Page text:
Dem hopefuls fret over specter of Jesse Jackson On Politics Today

Jack W. Germond & Jules Witcover

September 25, 1991|By Jack W. Germond & Jules Witcover

Washington -- WHILE party chairman Ron Brown publicly rejoiced at last weekend's Democratic National Committee meeting here over the sudden outbreak of 1992 presidential candidacies, he stuck to his hope that the contenders would get the Democratic nomination competition over quickly and bloodlessly, so the party could proceed early ot challenging President Bush.

Brown and DNC political director Paul Tully spent considerable time arguing that Bush can be beaten on domestic issues provided the Democratic nominee and the party take the fight to him early enough and with the sort of campaign targeting that the Republicans have used so effectively.

Tully noted that the GOP raised two thirds of its money to support the Bush candidacy before the Republican convention in 1988 and spent more than $1 million in polling to determine the most efficient targeting for the fall campaign before Bush was even nominated. Meanwhile, he recalled, the Democrats thrashed their way through the primaries without much thought to the general election. "They were in an implementation mode," Tully said. "We were in a creation mode," and that's why prospective nominee Michael Dukakis' 17-point lead in the polls soon vanished under the onslaught on Bush negative ads based on early research.

Brown assured the DNC members that "we are determined to learn from our past mistakes." Instead of using the convention as "a healing process" to bind up primary election wounds, he said, the party is developing a general-election strategy now, so that the eventual nominee can hit the ground running -- well before the convention, Brown hopes.

Enter, however, Jesse Jackson. In 1988, Jackson's ability and willingness to maintain his candidacy right into the Democratic convention kept Dukakis occupied and distracted from the fall campaign well into the summer. With Jackson now "seriously considering" a re-run in 1992, Brown and others on the DNC are clearly concerned that he might do the same again, threatening Brown's plans for an early end to the primary competition. Unlike other candidates who need money to stay in contention, Jackson's core constituency of black voters and his high public recognition can enable him to maintain a candidacy on a much lower campaign budget.

Jackson was a late added starter to the parade of declared and potential candidates addressing the weekend party meeting, and Brown pointedly expressed his hope that he would make up his mind about running "sooner rather than later." Brown did not say so, but it doesn't take a mind-reader to figure that he'd prefer Jackson, for whom he was convention manager in 1988, would go fishing this time around.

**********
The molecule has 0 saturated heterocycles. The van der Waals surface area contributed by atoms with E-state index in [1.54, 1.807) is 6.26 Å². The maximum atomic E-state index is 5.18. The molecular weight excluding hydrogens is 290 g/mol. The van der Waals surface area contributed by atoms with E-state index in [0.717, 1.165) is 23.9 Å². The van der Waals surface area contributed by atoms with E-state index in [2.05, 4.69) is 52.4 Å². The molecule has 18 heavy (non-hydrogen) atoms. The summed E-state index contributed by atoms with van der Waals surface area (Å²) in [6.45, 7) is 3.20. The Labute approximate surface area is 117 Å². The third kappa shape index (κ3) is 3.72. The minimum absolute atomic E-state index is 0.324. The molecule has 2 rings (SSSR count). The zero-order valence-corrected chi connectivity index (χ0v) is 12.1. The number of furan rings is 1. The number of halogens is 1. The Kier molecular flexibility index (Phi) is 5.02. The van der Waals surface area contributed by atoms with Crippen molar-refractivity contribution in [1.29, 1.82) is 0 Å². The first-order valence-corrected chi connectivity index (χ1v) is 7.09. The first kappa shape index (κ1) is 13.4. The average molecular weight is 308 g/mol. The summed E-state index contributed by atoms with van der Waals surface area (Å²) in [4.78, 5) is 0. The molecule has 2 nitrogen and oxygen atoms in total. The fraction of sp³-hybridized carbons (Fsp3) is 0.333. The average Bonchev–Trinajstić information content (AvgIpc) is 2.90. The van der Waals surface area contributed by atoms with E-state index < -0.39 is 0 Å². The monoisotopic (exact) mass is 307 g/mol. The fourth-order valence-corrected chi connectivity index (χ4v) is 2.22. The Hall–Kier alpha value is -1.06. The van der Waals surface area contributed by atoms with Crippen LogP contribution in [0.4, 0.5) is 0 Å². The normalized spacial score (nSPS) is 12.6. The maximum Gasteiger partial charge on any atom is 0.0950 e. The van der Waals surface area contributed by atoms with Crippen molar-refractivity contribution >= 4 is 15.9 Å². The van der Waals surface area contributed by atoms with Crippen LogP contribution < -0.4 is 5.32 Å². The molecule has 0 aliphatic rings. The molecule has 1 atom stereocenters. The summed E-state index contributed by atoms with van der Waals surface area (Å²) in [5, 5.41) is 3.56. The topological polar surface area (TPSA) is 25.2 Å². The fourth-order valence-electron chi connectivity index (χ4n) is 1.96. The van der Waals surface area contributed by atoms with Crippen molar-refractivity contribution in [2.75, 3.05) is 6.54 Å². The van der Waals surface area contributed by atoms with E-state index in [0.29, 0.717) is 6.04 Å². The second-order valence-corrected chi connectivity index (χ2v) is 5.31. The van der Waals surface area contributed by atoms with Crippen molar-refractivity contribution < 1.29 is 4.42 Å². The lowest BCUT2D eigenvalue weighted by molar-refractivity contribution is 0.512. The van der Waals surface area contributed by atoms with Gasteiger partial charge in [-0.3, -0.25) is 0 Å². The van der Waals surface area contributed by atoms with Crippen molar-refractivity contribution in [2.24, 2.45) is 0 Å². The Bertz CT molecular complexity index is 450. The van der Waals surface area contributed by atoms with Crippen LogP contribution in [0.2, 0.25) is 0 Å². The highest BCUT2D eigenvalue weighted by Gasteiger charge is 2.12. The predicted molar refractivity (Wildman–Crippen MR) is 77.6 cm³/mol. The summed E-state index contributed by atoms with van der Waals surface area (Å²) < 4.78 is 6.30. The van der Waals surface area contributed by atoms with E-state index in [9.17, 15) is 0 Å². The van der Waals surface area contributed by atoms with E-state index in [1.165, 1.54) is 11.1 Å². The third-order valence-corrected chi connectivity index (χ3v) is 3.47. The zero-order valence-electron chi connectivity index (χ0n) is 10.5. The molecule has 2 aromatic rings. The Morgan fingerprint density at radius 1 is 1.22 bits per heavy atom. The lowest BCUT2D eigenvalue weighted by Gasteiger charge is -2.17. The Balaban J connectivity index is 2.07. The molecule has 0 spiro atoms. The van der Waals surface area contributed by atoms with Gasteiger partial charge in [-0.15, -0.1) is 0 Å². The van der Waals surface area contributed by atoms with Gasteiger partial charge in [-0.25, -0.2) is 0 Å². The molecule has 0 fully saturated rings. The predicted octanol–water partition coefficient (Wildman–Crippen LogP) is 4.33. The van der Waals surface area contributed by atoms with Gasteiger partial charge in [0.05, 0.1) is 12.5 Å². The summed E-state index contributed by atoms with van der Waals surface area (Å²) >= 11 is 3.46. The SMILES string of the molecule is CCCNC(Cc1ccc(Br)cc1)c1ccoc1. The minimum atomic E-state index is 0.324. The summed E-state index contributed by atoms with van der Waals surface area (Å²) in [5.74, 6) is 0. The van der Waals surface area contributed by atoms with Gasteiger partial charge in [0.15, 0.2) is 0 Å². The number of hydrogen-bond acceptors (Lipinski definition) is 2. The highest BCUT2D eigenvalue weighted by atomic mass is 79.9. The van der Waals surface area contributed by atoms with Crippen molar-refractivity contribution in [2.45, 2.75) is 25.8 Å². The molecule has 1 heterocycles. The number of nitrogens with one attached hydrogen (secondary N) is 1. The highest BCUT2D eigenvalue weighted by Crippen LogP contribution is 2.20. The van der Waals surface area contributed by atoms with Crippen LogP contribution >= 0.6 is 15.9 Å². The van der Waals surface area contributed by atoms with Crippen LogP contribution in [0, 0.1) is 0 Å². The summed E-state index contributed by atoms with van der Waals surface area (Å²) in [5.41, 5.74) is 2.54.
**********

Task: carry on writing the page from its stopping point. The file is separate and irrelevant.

Other DNC members acknowledged concern that a Jackson candidacy might undercut the objective of an early decision on the nominee. "If he runs," Don Fowler of South Carolina said, "it would probably be a delaying factor on identifying the nominee, but I don't think that would tie it up until the convention." Larry Longley of Wisconsin suggested, however, that even without Jackson "the ingredients are there for a late decision," with a large field and a late start in the campaign. But Brown professed confidence that one or two of the candidates might "take off like a rocket" in the early primaries and nail down the nomination early.

One Midwestern state chairman was not so hopeful. Another Jackson candidacy, he said, "would take the focus off the other candidates and prevent us from coming to the convention with a national campaign in place, and I don't know what you do about it."

As in the past, many Democrats are happy to have Jackson as a toiler in the vineyards, but not as the wine master. James Ruvolo, the former Ohio party chairman, said: "He brings a level of excitement and enthusiasm, and that's good. But he obviously turns some voters off, and that's bad." Ruvolo expressed the hope that the crop of new faces finally surfacing will coax voters away from previous candidates like Jackson.

But Jackson is not the type to let himself be cast aside, especially in the face of another black candidate, Gov. Douglas Wilder of Virginia, contesting him for political leadership among black Americans. And Jackson isn't likely to concern himself, if he decides to run, that Brown's hopes for a short primary season will be threatened in the process.

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